Friday, June 10, 2016
GREEN PEPPER/MANGO MYSTERY
A sister of one of my sisters-in-law was living in Illinois and she began working in a greenhouse. She was mortified when, after using the the word "mango" to describe a green pepper plant, a customer guffawed; the owner took her aside to tell her that mangoes are actually tropical fruits. She had, of course, heard "mango" all of her life to describe a green pepper. Fortunately, for me, I never committed that faux pas because my mother told us early on not to adopt Granny's tortured pronunciations.
The following explanation is from The Word Detective:
THE GREAT MANGO GREEN PEPPER MYSTERY
The first mangoes imported into the American colonies were from the East Indies, and since this was long before either high speed transport or refrigeration, the mangoes arrived, not as fresh fruit, but in pickled form. This fact turns out to be the key to the mango green pepper mystery. At some point, early on, there was a popular misunderstanding of the word "mango" in America, and people began using :"mango" as a general synonym for any "pickled dish", no matter what the dish was made from.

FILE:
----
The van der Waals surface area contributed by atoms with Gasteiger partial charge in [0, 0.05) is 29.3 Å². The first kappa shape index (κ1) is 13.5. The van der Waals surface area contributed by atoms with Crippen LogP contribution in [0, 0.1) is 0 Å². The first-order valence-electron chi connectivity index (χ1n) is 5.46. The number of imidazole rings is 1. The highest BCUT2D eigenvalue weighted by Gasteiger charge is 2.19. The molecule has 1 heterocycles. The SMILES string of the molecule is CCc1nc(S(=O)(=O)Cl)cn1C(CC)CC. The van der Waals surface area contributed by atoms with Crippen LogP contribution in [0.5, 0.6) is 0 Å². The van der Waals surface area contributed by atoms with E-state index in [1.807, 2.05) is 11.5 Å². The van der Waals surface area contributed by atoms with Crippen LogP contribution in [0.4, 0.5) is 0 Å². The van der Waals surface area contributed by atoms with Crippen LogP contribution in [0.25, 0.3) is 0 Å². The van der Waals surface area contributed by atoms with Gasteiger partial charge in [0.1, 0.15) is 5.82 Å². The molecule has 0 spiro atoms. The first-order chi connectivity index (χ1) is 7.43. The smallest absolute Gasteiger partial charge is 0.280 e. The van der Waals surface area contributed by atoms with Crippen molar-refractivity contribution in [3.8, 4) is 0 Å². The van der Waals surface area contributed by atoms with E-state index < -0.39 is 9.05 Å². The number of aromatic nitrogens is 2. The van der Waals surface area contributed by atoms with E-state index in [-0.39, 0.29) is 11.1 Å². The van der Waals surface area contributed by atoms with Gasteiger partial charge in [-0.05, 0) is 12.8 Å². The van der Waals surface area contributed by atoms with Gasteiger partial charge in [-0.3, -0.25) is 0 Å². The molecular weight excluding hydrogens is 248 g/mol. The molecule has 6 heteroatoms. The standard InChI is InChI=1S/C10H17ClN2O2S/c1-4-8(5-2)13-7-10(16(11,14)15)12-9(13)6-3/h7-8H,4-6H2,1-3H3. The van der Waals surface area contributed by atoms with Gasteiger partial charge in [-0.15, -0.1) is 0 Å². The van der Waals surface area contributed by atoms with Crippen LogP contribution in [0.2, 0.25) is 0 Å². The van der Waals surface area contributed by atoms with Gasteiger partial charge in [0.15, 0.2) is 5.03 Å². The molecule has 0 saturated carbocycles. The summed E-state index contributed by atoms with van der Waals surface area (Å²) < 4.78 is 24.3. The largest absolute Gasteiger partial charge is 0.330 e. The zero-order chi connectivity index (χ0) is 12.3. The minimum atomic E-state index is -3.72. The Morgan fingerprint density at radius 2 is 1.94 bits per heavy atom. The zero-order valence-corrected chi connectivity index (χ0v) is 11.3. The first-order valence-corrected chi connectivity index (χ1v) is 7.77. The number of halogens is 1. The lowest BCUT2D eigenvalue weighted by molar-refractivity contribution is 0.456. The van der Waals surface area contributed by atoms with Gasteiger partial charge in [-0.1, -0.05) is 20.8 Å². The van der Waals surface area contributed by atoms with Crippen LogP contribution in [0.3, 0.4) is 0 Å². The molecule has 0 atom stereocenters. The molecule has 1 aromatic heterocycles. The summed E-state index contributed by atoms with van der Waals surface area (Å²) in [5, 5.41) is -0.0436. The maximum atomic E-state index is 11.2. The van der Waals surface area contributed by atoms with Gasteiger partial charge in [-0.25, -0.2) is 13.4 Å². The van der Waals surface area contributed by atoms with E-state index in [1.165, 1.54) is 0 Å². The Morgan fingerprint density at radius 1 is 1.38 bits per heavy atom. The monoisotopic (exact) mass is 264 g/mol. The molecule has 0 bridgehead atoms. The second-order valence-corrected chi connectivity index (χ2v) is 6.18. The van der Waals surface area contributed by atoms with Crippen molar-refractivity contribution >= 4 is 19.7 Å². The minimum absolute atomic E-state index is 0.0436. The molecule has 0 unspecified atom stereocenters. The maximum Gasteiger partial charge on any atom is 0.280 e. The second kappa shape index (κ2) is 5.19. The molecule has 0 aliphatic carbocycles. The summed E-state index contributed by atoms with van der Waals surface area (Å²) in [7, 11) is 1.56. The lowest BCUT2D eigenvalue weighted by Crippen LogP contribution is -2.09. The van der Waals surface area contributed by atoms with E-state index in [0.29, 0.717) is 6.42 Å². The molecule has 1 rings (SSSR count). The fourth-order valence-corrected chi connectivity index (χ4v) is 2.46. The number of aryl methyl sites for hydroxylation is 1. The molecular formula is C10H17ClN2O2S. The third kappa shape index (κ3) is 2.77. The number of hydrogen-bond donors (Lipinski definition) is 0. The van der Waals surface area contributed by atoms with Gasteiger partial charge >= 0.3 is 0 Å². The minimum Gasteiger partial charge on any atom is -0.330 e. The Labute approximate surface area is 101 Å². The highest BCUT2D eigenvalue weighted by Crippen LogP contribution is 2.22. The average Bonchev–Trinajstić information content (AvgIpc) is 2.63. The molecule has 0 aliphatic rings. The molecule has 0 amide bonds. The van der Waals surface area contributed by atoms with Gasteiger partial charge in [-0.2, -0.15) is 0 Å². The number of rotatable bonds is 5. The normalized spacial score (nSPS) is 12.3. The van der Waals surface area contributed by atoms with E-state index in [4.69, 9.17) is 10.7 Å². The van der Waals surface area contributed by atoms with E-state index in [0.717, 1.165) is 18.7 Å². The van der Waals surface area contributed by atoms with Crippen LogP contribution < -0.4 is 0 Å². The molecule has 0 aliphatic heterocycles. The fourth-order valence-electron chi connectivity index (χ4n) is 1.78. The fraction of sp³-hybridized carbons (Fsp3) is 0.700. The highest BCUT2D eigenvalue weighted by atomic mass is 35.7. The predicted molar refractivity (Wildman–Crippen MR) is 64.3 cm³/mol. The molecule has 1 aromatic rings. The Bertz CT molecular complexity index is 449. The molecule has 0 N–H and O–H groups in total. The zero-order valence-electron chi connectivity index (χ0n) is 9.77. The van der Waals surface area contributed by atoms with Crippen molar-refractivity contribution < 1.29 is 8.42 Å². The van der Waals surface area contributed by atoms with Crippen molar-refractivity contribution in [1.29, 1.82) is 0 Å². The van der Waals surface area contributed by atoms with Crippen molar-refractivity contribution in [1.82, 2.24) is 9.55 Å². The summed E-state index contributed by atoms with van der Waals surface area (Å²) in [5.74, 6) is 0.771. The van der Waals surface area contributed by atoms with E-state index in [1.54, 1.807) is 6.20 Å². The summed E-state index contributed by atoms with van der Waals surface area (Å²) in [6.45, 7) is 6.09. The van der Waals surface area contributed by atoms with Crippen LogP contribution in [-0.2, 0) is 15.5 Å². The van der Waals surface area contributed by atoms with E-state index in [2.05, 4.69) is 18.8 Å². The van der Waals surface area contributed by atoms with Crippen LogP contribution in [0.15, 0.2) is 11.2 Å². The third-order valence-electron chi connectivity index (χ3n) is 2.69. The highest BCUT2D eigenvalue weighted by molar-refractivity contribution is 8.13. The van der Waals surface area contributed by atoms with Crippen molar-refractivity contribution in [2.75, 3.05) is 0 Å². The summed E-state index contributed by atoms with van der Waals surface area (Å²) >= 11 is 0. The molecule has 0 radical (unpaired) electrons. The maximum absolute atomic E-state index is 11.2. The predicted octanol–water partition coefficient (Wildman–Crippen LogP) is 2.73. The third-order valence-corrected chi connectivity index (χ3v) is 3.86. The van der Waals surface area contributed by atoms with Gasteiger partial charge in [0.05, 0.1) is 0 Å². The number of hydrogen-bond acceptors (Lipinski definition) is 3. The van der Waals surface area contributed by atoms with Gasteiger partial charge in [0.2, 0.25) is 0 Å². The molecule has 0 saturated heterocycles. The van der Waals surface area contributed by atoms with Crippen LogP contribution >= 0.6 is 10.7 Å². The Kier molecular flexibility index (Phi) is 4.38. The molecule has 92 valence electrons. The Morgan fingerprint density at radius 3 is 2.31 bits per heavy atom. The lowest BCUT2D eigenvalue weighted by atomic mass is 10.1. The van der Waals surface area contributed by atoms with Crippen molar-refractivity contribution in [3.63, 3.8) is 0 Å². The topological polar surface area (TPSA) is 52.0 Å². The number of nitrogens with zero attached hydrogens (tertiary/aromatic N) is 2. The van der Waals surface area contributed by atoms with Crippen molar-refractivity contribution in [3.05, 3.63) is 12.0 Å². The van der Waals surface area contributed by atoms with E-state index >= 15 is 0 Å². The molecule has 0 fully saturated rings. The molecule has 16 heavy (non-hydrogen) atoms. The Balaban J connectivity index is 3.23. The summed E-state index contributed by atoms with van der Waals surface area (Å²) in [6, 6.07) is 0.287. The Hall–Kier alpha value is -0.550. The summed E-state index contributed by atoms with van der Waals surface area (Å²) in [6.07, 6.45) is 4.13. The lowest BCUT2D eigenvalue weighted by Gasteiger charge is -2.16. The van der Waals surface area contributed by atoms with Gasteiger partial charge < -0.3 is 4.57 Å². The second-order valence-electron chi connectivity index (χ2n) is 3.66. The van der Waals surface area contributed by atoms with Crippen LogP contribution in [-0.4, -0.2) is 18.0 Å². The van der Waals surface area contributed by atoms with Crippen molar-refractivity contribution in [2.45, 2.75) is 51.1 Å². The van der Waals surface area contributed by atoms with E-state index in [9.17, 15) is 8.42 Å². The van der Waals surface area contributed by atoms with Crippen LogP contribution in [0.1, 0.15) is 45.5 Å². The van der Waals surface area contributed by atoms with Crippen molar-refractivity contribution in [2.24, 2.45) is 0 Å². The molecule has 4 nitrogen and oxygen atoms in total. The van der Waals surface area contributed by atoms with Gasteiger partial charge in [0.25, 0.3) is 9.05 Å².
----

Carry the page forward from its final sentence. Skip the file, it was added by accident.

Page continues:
Thus, in 1699, we find references in a cookbook to "a mango of cucumbers" and a "mango of walnuts". Pretty soon, almost anything that could be pickled was called a "mango". Apples, peaches, apricots, plums, and even bunches of grapes, once pickled, became "mangoes", usually in the form of "mango of peach", etc. "Mango" even became a verb in the 18th century, meaning "to pickle".
One of the most popular "mangoes" was created by stuffing bell peppers with spiced cabbage and pickling the whole shebang! Apparently, this concoction was so popular for so long that the green pepper became known as a "mango" and this is the usage that persists mostly in the American Midwest today.